TTC Promises Fix For Subway Shaking
People who live at the west end of the Bloor-Danforth subway line are cautiously optimistic they'll soon be able to sleep through the night, their dishes won't rattle & their picture frames won't need adjusting after every passing train.
Over 100 people packed a community meeting with the TTC at the Old Mill Inn in Etobicoke Thursday.
Vibrations around stations like Keele, Jane & Old Mill have as much as quadrupled since 2000. One woman who lives near Old Mill says when a subway passes, it actually feels as if the train is driving through her house.
Marc Bracken with Aercoustics Engineering says rails can become corrugated over time or develop rough patches. Subway wheels aren't perfectly smooth either. When a train skids some of the steel is worn away, creating a flat spot on the wheel & a "bump" every time it rolls over that flat spot. Those flats can also damage the track.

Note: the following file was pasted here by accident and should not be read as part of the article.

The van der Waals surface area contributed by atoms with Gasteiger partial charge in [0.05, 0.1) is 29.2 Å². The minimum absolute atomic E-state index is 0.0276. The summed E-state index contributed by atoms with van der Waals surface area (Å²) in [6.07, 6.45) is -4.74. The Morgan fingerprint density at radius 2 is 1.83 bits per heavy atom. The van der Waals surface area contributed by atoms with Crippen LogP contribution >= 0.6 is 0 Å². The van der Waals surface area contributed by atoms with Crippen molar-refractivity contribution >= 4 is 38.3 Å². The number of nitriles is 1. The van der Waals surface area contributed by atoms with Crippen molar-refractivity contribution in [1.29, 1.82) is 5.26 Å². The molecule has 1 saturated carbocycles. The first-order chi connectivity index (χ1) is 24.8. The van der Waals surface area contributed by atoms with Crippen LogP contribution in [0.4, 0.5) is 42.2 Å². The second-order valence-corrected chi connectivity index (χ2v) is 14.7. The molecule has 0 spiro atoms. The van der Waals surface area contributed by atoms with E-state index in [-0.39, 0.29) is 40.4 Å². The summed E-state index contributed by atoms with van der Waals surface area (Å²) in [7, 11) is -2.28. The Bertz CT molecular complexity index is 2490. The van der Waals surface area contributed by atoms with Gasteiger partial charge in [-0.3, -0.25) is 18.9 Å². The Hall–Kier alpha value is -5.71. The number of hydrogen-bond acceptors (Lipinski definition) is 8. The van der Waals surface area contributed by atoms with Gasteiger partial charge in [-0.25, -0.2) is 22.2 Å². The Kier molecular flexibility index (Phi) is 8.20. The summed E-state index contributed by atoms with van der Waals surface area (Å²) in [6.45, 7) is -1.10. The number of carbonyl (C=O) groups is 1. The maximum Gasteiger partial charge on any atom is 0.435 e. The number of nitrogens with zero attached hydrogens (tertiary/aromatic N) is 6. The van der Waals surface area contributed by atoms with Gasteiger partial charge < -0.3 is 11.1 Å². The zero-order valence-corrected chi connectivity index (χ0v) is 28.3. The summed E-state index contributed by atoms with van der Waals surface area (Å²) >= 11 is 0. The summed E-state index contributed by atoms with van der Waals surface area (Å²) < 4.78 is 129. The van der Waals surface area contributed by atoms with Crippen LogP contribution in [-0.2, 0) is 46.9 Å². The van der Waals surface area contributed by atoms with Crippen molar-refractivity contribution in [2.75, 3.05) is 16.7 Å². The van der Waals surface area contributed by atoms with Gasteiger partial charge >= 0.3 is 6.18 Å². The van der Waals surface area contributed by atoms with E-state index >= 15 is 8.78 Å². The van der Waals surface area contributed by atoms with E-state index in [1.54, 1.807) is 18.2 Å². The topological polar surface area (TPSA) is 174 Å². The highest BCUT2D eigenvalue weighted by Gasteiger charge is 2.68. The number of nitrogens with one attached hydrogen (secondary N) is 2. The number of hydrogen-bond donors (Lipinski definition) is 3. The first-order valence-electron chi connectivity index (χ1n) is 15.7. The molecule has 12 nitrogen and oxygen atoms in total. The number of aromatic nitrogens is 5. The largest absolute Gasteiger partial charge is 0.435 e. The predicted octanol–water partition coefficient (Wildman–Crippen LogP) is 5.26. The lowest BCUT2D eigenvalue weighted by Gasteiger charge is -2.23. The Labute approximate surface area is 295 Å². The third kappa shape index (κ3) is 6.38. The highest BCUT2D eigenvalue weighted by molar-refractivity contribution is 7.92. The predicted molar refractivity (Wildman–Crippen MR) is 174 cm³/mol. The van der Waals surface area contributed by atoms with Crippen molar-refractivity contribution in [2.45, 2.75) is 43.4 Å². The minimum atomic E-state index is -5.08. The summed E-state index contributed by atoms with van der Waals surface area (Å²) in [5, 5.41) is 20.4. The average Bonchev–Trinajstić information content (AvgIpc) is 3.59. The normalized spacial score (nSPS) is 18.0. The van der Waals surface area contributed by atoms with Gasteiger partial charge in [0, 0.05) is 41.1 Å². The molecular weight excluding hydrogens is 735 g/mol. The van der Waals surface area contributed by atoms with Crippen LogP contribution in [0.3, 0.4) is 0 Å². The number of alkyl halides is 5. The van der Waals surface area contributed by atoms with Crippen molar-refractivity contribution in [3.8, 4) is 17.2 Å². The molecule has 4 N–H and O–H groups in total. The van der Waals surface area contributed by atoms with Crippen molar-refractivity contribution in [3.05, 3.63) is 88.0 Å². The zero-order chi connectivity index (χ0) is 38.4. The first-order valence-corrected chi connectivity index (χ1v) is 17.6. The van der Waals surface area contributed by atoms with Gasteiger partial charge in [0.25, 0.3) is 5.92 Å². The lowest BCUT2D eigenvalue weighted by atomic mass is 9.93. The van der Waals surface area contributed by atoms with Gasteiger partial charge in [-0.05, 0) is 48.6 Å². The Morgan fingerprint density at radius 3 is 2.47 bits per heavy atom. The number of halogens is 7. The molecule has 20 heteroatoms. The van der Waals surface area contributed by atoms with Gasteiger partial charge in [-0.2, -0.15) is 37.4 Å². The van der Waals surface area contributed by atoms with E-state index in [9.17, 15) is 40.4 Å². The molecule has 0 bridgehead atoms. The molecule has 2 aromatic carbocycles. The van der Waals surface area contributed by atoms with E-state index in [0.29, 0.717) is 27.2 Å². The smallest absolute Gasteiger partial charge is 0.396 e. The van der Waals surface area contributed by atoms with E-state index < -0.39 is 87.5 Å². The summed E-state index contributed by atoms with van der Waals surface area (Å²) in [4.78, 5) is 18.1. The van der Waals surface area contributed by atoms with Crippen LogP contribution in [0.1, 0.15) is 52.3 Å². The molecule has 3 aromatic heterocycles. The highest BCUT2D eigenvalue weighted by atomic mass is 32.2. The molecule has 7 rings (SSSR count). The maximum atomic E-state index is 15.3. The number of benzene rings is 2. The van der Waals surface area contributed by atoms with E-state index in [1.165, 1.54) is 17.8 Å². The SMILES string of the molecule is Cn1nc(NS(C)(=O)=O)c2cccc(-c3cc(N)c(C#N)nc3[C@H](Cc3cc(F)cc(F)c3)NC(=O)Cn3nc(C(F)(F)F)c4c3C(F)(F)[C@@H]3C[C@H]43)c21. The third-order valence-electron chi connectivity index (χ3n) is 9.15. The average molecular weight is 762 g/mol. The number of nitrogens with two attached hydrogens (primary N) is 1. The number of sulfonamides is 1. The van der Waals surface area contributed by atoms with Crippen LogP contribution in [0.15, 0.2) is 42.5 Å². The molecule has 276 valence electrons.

But many neighbours aren't convinced wear & tear is the only issue. They want the TTC to look into how speeding trains & braking are impacting vibrations.
Though they're still working on detailed timeline, the TTC plans to grind down the bumpy tracks to smooth & replace them where necessary by some time in 2013.
TTC Chair Karen Stintz is vowing to keep tabs on the progress of repairs at the commission's monthly meeting.
TTC CEO Andy Byford recognizes that neighbours have heard this all before, but says he's serious about fixing the problem despite a cash crunch at City Hall. Byford says getting to zero vibration isn't do-able, but he'll do what he can to get it to a "reasonable" level.